‘Departure’ is an all-encompassing experience— leaving, going away, deviation, death, exit, quitting, unconventional, retreat, withdrawal, and all. And in this issue of Libretto Magazine, these brilliant writers and poets skilfully do justice to the theme: Departure.
The collection opens with a classic ‘literary departure’, a kind of departure from the conventional story development where everything is expected to be resolved or worked out after a story’s climax— denouement. And like great poets like E.E Cummings, Stephane Mallarme and Wole Soyinka who had one time or the other deviated, deliberately, from conventional modes or styles of writing in order to heighten their creativity, Fatimah Abdullah’s ‘Deviation from the Norm’ takes you to the climax, a mountain top and leaves you there to decide the best way and means of your departure!
And in this, Faith Miller, in her homophonic pun and onomatopoeia attempts in ‘The Pasture’ follows suit with fine prose. Same with Debasish Banerjee’s ‘A Martyr’s Diary’ and Johnson Ezekiel Sunday’s ‘Just a Kiss’ and David Nwafor’s ‘The Mirror Without Reflection’ and Jim Ross’ ‘Without Glove.’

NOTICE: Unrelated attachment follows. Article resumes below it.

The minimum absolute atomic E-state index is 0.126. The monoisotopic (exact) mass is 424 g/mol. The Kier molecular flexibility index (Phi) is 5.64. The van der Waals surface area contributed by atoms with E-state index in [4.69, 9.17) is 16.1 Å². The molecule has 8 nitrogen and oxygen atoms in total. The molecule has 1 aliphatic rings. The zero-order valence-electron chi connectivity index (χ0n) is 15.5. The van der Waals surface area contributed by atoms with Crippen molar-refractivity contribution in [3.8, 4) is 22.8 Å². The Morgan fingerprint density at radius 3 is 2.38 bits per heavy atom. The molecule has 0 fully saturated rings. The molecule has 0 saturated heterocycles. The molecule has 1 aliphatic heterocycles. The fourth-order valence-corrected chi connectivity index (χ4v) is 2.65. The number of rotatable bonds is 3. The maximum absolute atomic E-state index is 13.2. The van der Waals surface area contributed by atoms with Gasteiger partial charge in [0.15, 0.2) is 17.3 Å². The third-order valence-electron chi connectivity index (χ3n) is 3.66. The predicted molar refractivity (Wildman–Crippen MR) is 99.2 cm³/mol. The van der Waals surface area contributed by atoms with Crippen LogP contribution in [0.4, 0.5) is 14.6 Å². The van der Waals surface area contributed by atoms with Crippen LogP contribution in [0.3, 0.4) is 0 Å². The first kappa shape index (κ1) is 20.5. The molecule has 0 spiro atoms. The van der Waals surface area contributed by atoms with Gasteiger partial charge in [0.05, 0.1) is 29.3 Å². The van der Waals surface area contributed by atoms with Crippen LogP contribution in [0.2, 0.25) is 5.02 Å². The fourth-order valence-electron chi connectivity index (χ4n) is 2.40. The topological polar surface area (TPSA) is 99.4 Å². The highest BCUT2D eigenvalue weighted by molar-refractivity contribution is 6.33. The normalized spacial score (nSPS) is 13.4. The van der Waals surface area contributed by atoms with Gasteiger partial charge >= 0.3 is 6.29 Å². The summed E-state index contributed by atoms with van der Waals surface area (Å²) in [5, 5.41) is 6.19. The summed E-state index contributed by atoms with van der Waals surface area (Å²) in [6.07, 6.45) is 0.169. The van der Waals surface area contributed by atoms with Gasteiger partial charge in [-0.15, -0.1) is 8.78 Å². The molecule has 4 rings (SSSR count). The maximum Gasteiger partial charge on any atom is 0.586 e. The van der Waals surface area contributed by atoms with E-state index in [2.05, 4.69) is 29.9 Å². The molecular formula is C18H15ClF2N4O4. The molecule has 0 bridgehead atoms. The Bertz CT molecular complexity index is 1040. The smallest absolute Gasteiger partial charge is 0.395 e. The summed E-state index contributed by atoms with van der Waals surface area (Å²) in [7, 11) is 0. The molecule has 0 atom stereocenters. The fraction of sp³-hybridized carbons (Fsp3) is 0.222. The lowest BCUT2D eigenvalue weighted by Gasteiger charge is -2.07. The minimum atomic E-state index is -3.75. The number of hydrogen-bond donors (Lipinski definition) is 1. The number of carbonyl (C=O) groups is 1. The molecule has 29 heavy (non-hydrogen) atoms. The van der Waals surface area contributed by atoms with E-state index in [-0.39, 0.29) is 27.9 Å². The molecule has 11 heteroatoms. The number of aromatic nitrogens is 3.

In Nwabuisi Kenneth’s stylish departure ‘For Today and Those Days You Were Not Here’ you will have to answer the question:
“When you prick a rainbow with a niddle,
What colour does it bleed?”
Thereafter you will find yourself “In Conversation with the Dead”, penned with superb craftsmanship by Peculiar C. Ene.
The poets do even more, Patricia Carragon’s ‘I’ve Got You Under my Skin’ (inspired by Frank Sinatra) which employs a poetic imagery, is a radical departure. Melissa D. Burrage sings about ‘departure’ in every sense of the word. From her beautiful ‘My Bellini Dream’ through her sonorous ‘Bass River in Mourning’ to her poetic song ‘A Bass River in Departure’.
Welcome to ‘Departure’!
Playwright, poet and literary critic
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